Every one of us doubts if password managers are safe to use?. The majority of cyber-security specialists agree that Password Managers are the most secure ways to protect your credentials.
Do some users still have doubts about how password managers secure their passwords? Risks of using different types of password managers? And, if you should use a password manager at all?
To answer all your questions, we’ve prepared this article for you. So, let’s get started.
How Password Managers Secure Your Passwords?
Password Managers secure your passwords in many ways. Even though they can also be under threat from cybercriminals, such a scenario is improbable, provided you take the necessary precautions. It’s easier for cybercriminals to use phishing or other malware programs than to crack an intense and complex password.
So how can Password Managers be so secure?
Password Managers use military-grade AES 256-bit encryption to protect their passwords. It takes millions of years to crack the cipher, even if you use it to make a brute-force attack or any other technique.
With the help of zero-knowledge architecture, Password Managers protect your data from themselves. It means that your credentials get encrypted before you use them anywhere. So when they end up on a company’s server, the provider has no tools to decipher them.
Most password managers will ask for a master password to access your vault. If your master password is secure enough, you can be sure that the rest of your passwords are safe. It also uses 2FA to enhance your database safety. To further improve your security, you can use biometric authentication, such as a fingerprint or face scan.
Furthermore, Password Managers have various features to enhance your security. Some Password Managers remind you to change your passwords. At the same time, others check password strength and inform you about weak or reused passwords. Also, some even scan the dark web to check if any of your credentials leaked online.
Risks Of Using A Password Manager
There are certain risks even while you are using a reliable Password Manager:
– All sensitive Data In One Place
Keeping all your personal information in a single place is risky. It includes your credentials, credit card details, and secure notes. In case of a breach, you need to block all payment options and change passwords for all accounts. It might give enough time for the attacker to do damage.
– Backup Is Not Always Possible
For cloud-based password managers, your only hope is that your provider has a data backup if the servers break. But it will be against zero-knowledge architecture.
The risks increase multi-fold if you decide to keep your vault offline on any one of your devices. Keeping your backup on an unprotected disk drive or unprotected cloud service won’t help either.
– Not All Devices Are Secure Enough
Hackers exploit the same vulnerability to get access to all your logins in one attack. If your device gets infected by malware or a keylogger, typing the master password will give full access to the cybercriminals. That’s why password managers should invest in securing all their devices first to reduce the risks.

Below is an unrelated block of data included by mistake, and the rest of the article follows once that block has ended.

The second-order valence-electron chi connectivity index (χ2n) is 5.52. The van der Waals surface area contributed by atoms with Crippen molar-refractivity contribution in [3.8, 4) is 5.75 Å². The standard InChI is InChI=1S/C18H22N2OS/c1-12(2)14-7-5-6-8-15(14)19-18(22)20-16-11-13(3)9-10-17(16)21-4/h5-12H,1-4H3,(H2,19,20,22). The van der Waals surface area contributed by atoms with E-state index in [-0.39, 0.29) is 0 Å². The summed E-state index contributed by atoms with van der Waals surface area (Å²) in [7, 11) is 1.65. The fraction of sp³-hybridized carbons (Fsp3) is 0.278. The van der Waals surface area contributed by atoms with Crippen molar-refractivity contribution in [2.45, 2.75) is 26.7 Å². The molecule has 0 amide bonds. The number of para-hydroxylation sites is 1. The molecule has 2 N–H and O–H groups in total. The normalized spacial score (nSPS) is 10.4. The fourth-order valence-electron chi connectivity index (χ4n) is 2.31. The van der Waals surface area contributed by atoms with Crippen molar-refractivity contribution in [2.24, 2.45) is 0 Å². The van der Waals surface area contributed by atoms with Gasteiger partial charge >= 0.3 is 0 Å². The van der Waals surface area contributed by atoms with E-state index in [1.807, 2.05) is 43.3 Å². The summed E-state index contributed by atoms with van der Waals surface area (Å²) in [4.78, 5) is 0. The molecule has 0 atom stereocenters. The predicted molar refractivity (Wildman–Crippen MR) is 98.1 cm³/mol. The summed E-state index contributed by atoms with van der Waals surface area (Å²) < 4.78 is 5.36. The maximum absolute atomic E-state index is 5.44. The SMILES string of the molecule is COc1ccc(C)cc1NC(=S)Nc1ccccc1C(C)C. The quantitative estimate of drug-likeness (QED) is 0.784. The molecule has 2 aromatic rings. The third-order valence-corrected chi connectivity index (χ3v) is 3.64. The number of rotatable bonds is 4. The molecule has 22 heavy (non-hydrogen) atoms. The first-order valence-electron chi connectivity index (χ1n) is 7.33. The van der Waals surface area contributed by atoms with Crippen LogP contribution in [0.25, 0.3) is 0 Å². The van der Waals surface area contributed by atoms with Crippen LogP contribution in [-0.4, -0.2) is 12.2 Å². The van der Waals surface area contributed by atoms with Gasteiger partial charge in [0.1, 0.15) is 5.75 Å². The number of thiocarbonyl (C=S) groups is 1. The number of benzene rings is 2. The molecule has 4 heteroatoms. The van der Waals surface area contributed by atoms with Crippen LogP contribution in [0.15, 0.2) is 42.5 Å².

– Not Using Biometric Authentication
Biometric authentication is a great way to fortify your level of security. You can configure your password manager to request either a fingerprint or a face scan. This reduces the chances of someone hacking into your vault becomes slim. It’s also easier for you to touch the fingerprint scanner than to enter a master password.
– Poor Reviewed Password Managers
If a Password Manager has weak encryption, offers few features, you shouldn’t touch it. When it comes to securing your vault, which contains all your personal information, saving a few bucks a month should be your top priority.
– Forgetting Your Master Password
You need to recover each of your logins one by one if you are the only one who knew it. Your Password Manager doesn’t come with a reset feature. You can store your Master Password or a hint in a physical form, in a secure place such as a safe.
Some of the risks stem from your choice of Password Managers, but others exist on the user’s behavior. If we do not count the latter, we can see that there aren’t many risks of using a Password Manager.
Can You Trust Password Managers?
Despite all the concerns, good password managers are tough to compromise. The usage of AES 256-bit encryption, the “zero-knowledge” technique, and 2FA make password managers a much safer option.
Master Password is the most important thing when it comes to keeping your vault secure. So it would be best if you made sure that the Master Password is intense and complex with a mix of alphanumeric characters and symbols.
What If Your Password Manager Gets Hacked?
With the advancement in technology, even the most secure Password Managers have vulnerabilities.
Passwords are encrypted locally. It means that Password Managers have no way to decipher your data because they install a zero-knowledge policy. If a hacker breaches your vault, they’ll see encrypted information unless they manage to get hands-on with your physical device. They can do it either by stealing it, injecting malware or by logging keystrokes. The attacker needs your master password, and if you’re secured, the chance of a successful attack becomes low.